John Lennon’s First Girlfriend
Barbara Baker’s earliest recollections of John Lennon were of little John perching up in a tree and shooting arrows at her and all the other girls passing by. Later, she also recalled encountering Lennon’s youthful “charm” one day as she was walking home, her hair done up in a ponytail. “Oh there’s horseface! Horse’s tail and horse’s face!” He was good with the ladies even then…
Whether she was really ever a “horseface,” she eventually grew into a beauty, according to John’s half-sister, Julia. “She was like a film star, with lots of long, blonde hair and glamour.” (Contemporary photos reveal that, in truth, Barbara was a real blonde knockout with an hourglass figure.)
As she matured, she caught the eye of John Lennon, a typically lascivious 16-year-old, whose fantasy girl was movie sex kitten Brigitte Bardot.
In spite of his earlier rude behavior, now in their teens, John spoke in a more civilized manner and asked if he could take her for a walk a few nights later. Barbara accepted and so it was that they took their first jaunt together, neither one realizing it was to be a seminal moment in both of their young lives.
On another day, during a walk at a local park with a friend after Sunday School, Barbara later recalled seeing two suspicious-looking lads following them covertly. It was John and his pal, Len Garry. The two boys approached the girls. After a bit of teenage flirting, Barbara claims they asked her to choose which she wanted to go out with.
Barbara chose Len, much to John’s consternation.
Barbara and Len went out briefly, but John and Barbara kept catching each others’ eyes. Finally, she dropped Len and began dating John. And thus it was that Barbara Baker became John Lennon’s first girlfriend. (Len harbored no hard feelings and remained close pals with Lennon.)
As you might imagine, John was hardly the “attentive” boyfriend a young girl dreams about. At the time, John was always busy, running around, rehearsing, and trying to get gigs for his new band, The Quarrymen. (The Quarrymen were John’s original band and were the early genesis of the Beatles.)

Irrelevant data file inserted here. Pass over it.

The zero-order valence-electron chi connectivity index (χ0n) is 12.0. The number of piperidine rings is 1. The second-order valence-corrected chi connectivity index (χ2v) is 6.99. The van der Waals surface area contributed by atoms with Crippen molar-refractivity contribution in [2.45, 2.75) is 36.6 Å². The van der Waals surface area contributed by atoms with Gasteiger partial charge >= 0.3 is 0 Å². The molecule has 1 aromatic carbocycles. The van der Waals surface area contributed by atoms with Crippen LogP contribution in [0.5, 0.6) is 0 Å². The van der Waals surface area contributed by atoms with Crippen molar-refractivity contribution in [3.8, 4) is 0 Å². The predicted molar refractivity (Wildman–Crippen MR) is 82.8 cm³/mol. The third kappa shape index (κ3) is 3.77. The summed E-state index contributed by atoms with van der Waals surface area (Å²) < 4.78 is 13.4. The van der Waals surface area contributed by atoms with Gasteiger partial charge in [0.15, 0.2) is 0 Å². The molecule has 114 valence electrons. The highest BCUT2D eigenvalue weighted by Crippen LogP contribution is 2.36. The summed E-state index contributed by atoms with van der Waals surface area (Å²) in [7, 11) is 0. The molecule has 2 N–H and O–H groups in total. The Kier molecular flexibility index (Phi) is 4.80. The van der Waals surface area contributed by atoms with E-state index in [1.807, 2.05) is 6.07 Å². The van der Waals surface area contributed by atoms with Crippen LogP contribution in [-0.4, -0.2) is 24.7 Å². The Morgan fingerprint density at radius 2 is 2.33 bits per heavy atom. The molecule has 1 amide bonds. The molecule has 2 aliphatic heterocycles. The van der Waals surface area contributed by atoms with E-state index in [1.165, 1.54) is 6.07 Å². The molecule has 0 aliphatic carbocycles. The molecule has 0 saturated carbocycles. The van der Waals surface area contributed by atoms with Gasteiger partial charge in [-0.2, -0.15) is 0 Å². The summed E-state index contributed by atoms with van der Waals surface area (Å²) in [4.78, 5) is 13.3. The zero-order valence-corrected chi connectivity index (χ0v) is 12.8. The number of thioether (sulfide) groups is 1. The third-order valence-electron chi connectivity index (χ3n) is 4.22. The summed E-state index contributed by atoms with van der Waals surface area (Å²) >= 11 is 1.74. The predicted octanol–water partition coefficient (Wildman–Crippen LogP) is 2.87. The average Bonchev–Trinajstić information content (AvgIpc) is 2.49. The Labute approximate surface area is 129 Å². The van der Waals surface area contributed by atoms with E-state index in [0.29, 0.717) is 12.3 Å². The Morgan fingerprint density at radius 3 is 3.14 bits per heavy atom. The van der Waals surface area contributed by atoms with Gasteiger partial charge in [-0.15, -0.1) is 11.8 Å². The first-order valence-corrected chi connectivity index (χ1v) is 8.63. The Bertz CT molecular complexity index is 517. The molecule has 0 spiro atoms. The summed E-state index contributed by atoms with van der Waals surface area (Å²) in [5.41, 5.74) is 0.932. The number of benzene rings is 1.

Besides the distinction of being John Lennon’s first steady, Barbara Baker was witness to musical history. She was in attendance at St. Barnabus church for the occasion of John’s public singing debut, cheering on her would-be young Elvis as he and his fellow Quarrymen sang their first tunes in public.
The relationship was, in some ways, a classic 1950s stereotype. The two would go bicycle riding together or go ice skating at Liverpool’s “Silver Blades” skating rink. But life with John Lennon was never quite “idyllic.”
John’s half-sister, Julia, recalls Barbara often calling on John and being told by John’s Aunt Mimi or John’s mother that John wasn’t in, sometimes whether he was or not. (Aunt Mimi mostly raised John; his mother lived in another house. Barbara would go to Aunt Mimi’s and be told John wasn’t home. Then she’d go to John’s mother’s house and be told the same thing. Julia remembers Barbara fruitlessly having to walk the considerable distance from house to house to save on bus fare.)